By provision of the Treaty of Sevres (1920), by which territories in Western and Eastern Thrace, until then under Turkish sovereignty, were conceded to Greece, the Muslim segment of the population of those territories was to remain, for all matters relating to family law under the jurisdiction of their local religious authority, the Mufti, delivering his verdicts in accordance with the rules of religious Islamic law (Sharia). The Treaty of Lausanne, however, which a few years later (1924) replaced the Treaty of Sevres –the latter having never been implemented–, contained no equivalent clause whatsoever, as Islamic law was about to be abolished as a part of the Turkish legal system itself.
Astonishgly though, the Hellenic State maintained the legal jurisdiction of the Mufti and the validity of Islamic Family Law within the Muslim community of Western Thrace.
Thus, Greece became the only corner of the non-Muslim world where the Sharia is recognized –even if only within the confines of Family Law–, as part of the law of the land. This is, of course, flagrantly contrasting with the legal order of all Muslim countries on European soil (Turkey, Albania, Kossovo, Bosnia) and of many –if not most– Muslim countries on other continents. But, first and foremost, it is utterly incompatible with the European Aquis.
It is ironic that even in Turkey where an increasingly authoritarian government, inspired by religious principles, consistently attempts to alter the secular character of Turkish urban society, the reintroduction of Sharia law would be seen as a step too far.
For long years prudish silence has prevailed in Greece, although the issue has, at times, been raised by human rights and gender equality institutions and organizations. This attitude must change; a serious revision of the issue must at long last begin under the portents of the ever-increasing brutality of fundamentalist Islam and the need to protect and promote secular values and gender equality, even in Muslim countries.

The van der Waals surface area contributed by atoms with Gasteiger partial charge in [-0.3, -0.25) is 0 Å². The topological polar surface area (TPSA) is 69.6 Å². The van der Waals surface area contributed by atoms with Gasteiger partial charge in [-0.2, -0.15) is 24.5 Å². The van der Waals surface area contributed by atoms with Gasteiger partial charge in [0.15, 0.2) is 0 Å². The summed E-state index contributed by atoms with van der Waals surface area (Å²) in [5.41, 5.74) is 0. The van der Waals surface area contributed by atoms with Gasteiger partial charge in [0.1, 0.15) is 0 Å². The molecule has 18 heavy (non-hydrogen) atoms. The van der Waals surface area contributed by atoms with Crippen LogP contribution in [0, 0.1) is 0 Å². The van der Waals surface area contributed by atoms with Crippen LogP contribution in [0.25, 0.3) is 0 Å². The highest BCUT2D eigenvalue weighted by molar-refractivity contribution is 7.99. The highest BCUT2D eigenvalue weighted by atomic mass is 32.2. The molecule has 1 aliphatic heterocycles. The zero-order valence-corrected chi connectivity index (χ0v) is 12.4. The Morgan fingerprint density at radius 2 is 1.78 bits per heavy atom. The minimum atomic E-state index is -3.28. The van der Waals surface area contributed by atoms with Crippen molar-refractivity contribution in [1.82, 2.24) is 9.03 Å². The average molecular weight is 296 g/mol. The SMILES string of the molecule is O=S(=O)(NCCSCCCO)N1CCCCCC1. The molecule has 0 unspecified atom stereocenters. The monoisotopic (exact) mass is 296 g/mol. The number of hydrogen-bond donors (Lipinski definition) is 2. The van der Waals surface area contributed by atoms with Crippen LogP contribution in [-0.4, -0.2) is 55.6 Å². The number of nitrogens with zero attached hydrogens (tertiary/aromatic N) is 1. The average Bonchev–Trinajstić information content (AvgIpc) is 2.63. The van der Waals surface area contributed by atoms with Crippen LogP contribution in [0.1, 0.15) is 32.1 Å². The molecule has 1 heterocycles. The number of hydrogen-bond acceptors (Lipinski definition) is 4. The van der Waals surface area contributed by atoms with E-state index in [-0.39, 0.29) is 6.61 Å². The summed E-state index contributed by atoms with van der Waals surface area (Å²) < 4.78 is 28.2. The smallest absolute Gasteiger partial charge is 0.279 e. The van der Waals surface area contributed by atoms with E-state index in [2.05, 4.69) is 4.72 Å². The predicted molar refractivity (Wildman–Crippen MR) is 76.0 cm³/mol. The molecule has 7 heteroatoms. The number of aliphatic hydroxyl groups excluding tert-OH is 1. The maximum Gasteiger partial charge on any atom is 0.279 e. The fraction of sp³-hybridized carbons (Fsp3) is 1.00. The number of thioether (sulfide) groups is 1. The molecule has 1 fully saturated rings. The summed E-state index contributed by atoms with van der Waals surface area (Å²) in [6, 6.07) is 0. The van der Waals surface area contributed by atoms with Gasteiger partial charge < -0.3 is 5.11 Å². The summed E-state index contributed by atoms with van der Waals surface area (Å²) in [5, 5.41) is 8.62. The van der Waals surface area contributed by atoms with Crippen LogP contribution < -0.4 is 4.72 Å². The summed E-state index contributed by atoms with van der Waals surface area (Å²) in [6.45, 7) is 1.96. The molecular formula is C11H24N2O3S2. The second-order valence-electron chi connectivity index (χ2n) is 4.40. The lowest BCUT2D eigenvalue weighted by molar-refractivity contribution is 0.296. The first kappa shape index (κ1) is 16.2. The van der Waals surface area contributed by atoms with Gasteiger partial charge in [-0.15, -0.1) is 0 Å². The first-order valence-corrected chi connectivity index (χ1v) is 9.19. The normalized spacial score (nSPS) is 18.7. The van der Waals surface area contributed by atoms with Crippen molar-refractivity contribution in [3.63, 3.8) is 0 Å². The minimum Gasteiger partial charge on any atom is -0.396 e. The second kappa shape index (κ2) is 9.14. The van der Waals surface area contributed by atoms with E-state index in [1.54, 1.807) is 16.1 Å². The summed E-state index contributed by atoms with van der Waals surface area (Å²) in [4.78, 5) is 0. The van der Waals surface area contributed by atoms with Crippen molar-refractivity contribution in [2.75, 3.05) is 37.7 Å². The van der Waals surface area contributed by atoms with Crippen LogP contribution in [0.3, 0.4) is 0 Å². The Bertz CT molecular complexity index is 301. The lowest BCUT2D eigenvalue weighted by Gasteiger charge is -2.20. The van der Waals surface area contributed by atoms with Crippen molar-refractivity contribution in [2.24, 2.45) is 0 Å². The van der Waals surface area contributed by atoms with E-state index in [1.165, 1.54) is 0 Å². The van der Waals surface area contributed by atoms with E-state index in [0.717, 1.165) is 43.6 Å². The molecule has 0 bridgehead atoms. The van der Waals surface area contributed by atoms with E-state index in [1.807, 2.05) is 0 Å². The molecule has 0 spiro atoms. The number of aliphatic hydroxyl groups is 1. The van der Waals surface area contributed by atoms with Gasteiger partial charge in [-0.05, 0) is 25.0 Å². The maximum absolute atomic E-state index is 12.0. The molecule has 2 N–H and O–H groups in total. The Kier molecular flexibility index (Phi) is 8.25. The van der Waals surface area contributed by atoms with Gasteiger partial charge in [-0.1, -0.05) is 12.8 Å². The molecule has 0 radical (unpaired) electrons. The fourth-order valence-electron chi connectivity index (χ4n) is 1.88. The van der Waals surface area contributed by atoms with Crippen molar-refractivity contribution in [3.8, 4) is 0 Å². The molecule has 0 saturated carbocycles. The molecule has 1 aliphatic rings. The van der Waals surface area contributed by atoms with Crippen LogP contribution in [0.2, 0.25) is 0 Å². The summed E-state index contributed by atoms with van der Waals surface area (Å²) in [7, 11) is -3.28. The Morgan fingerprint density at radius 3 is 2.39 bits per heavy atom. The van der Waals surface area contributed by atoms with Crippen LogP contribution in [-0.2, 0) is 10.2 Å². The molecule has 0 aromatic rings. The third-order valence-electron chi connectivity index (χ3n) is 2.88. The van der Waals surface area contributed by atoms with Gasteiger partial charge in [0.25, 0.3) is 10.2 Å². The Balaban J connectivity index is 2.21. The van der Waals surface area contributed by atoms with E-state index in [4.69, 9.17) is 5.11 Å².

The fact that the jurisdictional competence of the Mufti is subject to ratification by the Greek civil courts, should not be seen as a mitigation of such a departure from the most fundamental principles of secular rule of law. The opposite is true: it adds to the impropriety, because decisions based on Sharia Law are ultimately ratified by a European judicial authority – which, in fact, checks only the formal legality of each exercise of the Mufti’s judicial jurisdiction; not the substance of the verdict.
Also, the potential control of constitutionality by Greek courts does not preclude, as one might think, the practical consequences of the critical differences between the philosophy of Muslim religious law and Greek secular law. That a judicial verdict of the Mufti is not directly unconstitutional, does not imply that it is not different from, or even completely opposite to a verdict delivered under the provisions of the Greek Civil Code; it does, nonetheless, remain valid and accepted by Greek Law (i.e. Supreme Court verdict 2113/2009).
Moreover, the usual argument in support of the judicial jurisdiction of the Mufti, that the right to an option in favour of a Greek court is given to the parties, goes against basic legal principles: secular rule of law is not understood be optional on the soil of member-states of the European Union. Finally, this, supposed freedom of choice by the parties, over the jurisdiction of the Greek courts, is, obviously, only theoretical; under the reality of local social conditions, the male members of families, favoured by Sharia family law, “dynamically” impose on wives, daughters and sisters the option of the Mufti’s jurisdiction.
It would stretch the limits of absurdity if a European country continued to impose on a segment of its citizens Muslim religious law – especially where the latter is in the most flagrant opposition to the principles of equality and individual rights, that is, on family law.
The invocation of “historical reasons” would hardly be credible: Sharia Law was abolished in Turkey in 1926. Its survival in Greece could only be perceived as a neglect to adapt the law of the land to a change of the international conventional obligations of the country. “Historical reasons” would never suffice to justify the implementation within the legal system of country member of the EU, rules of family law in violent conflict with the most rudimentary principles of gender equality.
At any rate the imposition of the Sharia on European citizens is an aberration. The importance of expelling it from European soil, is paramount.